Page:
2. I totally agree. It's kind of amazing, isn't it, that such vastly different opinions and viewpoints can exist where the same piece of art is concerned? But I guess that's what makes us all individuals, isn't it--and also what makes art *art*. Its meaning and value are up for debate! Thanks for sharing, Lauren. I'm with you on book tastes, by the way. :) Although I do like a good male protagonist, too.

  3. I get tired of that phrase. I understand it, and many writers need to hear it, but at the same time, I prefer "No thanks" more than anything else.

    But, there again is that subjectivity in life :)

  4. I came over here from Ana Mardoll's blog. Great post and something I think we all know, yet find difficult to acknowledge when someone disagrees with our taste. Also, I love, love, love your mugs! (Do more Doctor Who ones!)

  5. Hi Storiteller! Thanks for visiting! I'm glad you came by. :) And you'll be pleased to know that I have a whole load of Doctor Who mugs in the queue to go up this week! One can never have enough Doctor Who...

  6. Awwwsome, girl. Truly awwwsome. Unruly-truly-awwwsome HeeHee Actually, I'd looove to RITE with you in the Great Beyond in a BIG-OL library by ourselves for as long as it takes - God can do anythn, dear, even produce a simple novel (withe printing press and all). And just think, girl, how #@!!☆ wonderFULL, breathtaking, extravagant, awwwsome to have the length and breadth of E T E R N I T Y... to RITE about worlds you've never seen, animals, buggs, people, angels, going beeeyond thot, Ms Utterly-Gorgeous-Knockout. Now, wanna wiseabove to help a 'Plethora Of Wurdz' [POW!] which are look'n for a new home in your novel?? Yay!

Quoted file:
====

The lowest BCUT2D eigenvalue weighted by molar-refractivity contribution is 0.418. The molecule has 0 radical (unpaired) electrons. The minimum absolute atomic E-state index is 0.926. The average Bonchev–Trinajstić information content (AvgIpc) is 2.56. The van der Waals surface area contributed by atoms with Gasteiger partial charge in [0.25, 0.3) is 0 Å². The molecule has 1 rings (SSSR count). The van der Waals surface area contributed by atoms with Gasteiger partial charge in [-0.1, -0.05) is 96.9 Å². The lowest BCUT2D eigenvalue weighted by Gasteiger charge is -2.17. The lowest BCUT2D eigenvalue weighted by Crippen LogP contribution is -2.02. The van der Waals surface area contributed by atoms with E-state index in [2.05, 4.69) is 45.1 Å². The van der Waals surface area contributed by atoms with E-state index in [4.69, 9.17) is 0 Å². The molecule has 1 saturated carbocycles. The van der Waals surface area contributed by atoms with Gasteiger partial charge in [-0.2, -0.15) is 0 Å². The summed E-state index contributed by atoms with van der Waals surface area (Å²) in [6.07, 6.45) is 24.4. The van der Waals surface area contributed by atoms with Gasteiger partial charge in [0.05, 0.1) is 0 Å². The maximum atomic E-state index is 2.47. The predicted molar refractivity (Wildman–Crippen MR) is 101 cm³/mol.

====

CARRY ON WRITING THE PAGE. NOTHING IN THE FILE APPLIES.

Q: Can anyone tell me the difference between K2 and IQ? A: Nthn. In Seventh-Heaven, we gitt'm both for eternity HawrHawr Need a few more thots, ideers, wild wurdz or ironclad iconoclasms? Voila!!

    VERBUM SAT SAPIENTI: As an ex-writer of the sassy, savvy, schizophenia we all go through in this lifelong demise, I just wanna help U.S. git past the whorizontal more!ass! we're in (Latin: words to [the] wise)...